among the surrounding nations
of cutting off a limb or a piece
of flesh from a living animal
and eating it. Its prohibition
is one of the seven Noachian laws
(Sanh. 56a). If the limb was still
partly attached to the body, but
could never grow again, and the
animal was legally slaughtered,
this limb had to be thrown away
(Hul. 101b; Maimonides, l.c. 5;
Yoreh De'ah, 62; see also Cruelty
An animal that has died a natural
death, or has been killed in any
way other than that prescribed
by the law of ShekI?ah, is called
"nebelah," and makes
impure all persons or things that
it touches (Deut. xiv. 21). One
torn by beasts (Ex. xxii. 30 [A.
V. 31]) or subject to some mortal
disease is called ?erefah. Both
of these are forbidden as food;
"for thou art a holy people
to the Lord thy God." The
laws of ?erefah are given in Hul.
iii.; Maimonides, l.c. 5-11; Yoreh
De'ah, 29-60. See Carcass and
V. Blood, which is supposed to
contain the vital element (Gen.
ix. 4), is repeatedly prohibited
in the Bible (Lev. xvii. 11;
Deut. xii. 16). It must not be
eaten by Jews at any time or
place (Lev. iii. 17). Not only
blood itself, but flesh
containing blood is also
forbidden (Gen. ix. 4; see
Blood). For the laws of blood
111a, 117a; Ker. 2a, 20b; "Yad,"
Ma'akalot Asurot, vi.; Yoreh De'ah,
prohibition applies only to the
blood of mammals or of birds,
not to the blood of fishes or
of locusts. Only the blood which
is contained in the veins, or
congealed on the surface of the
meat, or which has begun to flow
from the meat, is forbidden; as
long as it is a part of the meat
it may be eaten. See Meli?ah.
VI. The fat ("heleb") of
ox, sheep, or goat is forbidden
(Lev. vii. 23-25). The punishment
decreed for transgression of this
law is "karet." The
fat of birds or of permitted wild
animals is not forbidden. The
fat of the young found within
the womb of the mother after the
latter has been legally killed,
and its sinew "that shrank,"
are permitted. See Fat.
VII. The custom of refraining
from eating the sinews of the
hind legs of an animal arose,
according to the Biblical
narrative (Gen. xxxii. 32), from
the incident of Jacob's
wrestling with the angel,
through which the patriarch
became lame. It is not put in
the form of a prohibition in the
legal portions of the Bible,
although the Rabbis considered
it of Mosaic origin (Hul. 100b). Birds are
excluded from this law.
Kid in Mother's Milk.
The threefold repetition of the
commandment prohibiting the seething
of a kid in its mother's milk
(Ex. xxiii. 19, xxxiv. 26; Deut.
xiv. 21) is explained by the Rabbis
as referring to three distinct
prohibitions: cooking meat and
milk together; eating such mixture;
and deriving any benefit from
such a mixture (Hul. 115b). See
In almost all cases of forbidden
food, the transgressor was liable
to punishment only when the portion
which he ate was at least as large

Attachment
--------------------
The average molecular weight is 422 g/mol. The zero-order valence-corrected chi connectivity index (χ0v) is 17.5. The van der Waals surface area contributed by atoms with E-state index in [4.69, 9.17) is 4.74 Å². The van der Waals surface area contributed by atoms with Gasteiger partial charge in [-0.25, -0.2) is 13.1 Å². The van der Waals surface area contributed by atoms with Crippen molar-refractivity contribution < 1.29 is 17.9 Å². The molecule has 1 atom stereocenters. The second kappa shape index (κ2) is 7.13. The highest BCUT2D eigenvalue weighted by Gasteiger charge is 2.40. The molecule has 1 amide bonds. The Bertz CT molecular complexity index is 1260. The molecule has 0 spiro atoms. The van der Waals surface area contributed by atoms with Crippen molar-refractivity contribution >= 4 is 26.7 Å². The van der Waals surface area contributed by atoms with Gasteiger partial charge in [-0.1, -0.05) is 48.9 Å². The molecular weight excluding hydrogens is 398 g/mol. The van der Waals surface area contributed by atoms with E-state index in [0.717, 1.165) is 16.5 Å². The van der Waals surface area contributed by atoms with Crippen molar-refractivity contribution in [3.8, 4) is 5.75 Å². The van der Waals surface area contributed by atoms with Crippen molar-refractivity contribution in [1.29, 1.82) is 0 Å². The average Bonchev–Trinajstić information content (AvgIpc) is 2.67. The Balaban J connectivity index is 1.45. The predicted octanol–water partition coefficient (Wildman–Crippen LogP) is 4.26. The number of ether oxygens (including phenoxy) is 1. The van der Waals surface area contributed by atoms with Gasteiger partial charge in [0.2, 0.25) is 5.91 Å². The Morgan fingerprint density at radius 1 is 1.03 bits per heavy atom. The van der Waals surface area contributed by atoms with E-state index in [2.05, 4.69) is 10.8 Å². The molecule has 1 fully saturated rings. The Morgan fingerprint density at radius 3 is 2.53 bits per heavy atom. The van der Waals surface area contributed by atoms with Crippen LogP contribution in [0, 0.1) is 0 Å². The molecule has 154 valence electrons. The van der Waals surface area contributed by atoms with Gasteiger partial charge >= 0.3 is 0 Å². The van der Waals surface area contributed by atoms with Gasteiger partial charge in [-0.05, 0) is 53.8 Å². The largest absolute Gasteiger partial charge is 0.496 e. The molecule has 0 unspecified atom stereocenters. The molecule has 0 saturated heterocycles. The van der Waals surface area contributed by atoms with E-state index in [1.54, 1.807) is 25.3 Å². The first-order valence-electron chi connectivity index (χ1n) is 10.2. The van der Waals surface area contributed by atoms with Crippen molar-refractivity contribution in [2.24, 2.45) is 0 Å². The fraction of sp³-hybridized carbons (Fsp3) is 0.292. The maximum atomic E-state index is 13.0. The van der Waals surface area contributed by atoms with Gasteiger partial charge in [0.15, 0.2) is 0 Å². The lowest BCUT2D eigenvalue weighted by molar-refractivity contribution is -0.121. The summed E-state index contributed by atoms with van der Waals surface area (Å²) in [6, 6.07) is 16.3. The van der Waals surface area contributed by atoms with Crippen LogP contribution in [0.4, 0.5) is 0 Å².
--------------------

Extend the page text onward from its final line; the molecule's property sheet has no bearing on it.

as an olive. The prohibition,
however, extends at times farther
than that (Yoma 73b, 80a), in
some cases even to the taste and
the odor. Hence, if a forbidden
object falls into a boiling pot
of permitted food, all the food
contained in the pot is forbidden,
unless no taste of the forbidden
object can be detected in the
food of the pot.
It is forbidden to derive any
benefit from objects used for
idolatrous purposes. Meat consecrated
to an idol, wine of libation,
spices, or anything else used
in the idol's service is prohibited
('Ab. Zarah 29b); in fact, any
animal slaughtered or wine touched
by an idolater was prohibited
to the Israelite, because it was
supposed to be consecrated to
his idol; and theseprohibitions
applied not only to eating or
to drinking, but to any benefit
derived from it. Even after the
practise of idolatry lapsed, these
prohibitions remained in force
as rabbinic institutions; wherefore
the wine of a non-Jew is forbidden.
account of the apprehension of
intermarriage, the Rabbis also
prohibited eating the bread of
a non-Jew, or a dish cooked by
a non-Jew ('Ab. Zarah 35b, 38a).
It is permitted, however, to buy
bread of a non-Jewish baker. If
part of the cooking was done by
an Israelite, the dish may be
eaten. Non-Jewish servants may
cook for the families which they
serve, for since they are in the
house of the Jew, it is assumed
that one of the household gives
occasional assistance. Some authorities,
however, object to permitting
non-Jewish servants to cook (Yoreh
De'ah, 113, 4, Isserles' gloss;
compare "Sifte Kohen"
and "Ture Zahab," ad
non-Jew's testimony regarding
these matters can not be relied
upon, since he does not know the
import of these laws to the Jew;
wherefore not only meat, but also
milk and cheese bought of a non-Jew
are forbidden, because it is assumed
that, by some carelessness or
by a desire to improve, the milk
may have been mixed with some
forbidden ingredient. A Jew is
therefore required to be present
at the milking, and at the preparation
of the cheese. Different customs
prevail regarding butter bought
of a non-Jew; and in regard to
milk and cheese the later authorities
are more lenient ('Ab. Zarah ii.;
Maimonides, l.c. iii. 13, xi.-xiii.,
xvii. 9-26; Yoreh De'ah, 112-115,
"Sakkanah," or danger
to life, is given by the Rabbis
as a reason for a number of prohibitions
included in the dietary laws.
An animal that ate poison is forbidden
on account of sakkanah (Hul. 58b).
Meat and fish should not be cooked
or eaten together; for such a
mixture is supposed to cause leprosy.
It is therefore the custom to
wash the mouth between eating
a dish containing fish and one
containing meat (Pes. 66b; Yoreh
De'ah, 117, 2, 3). Water that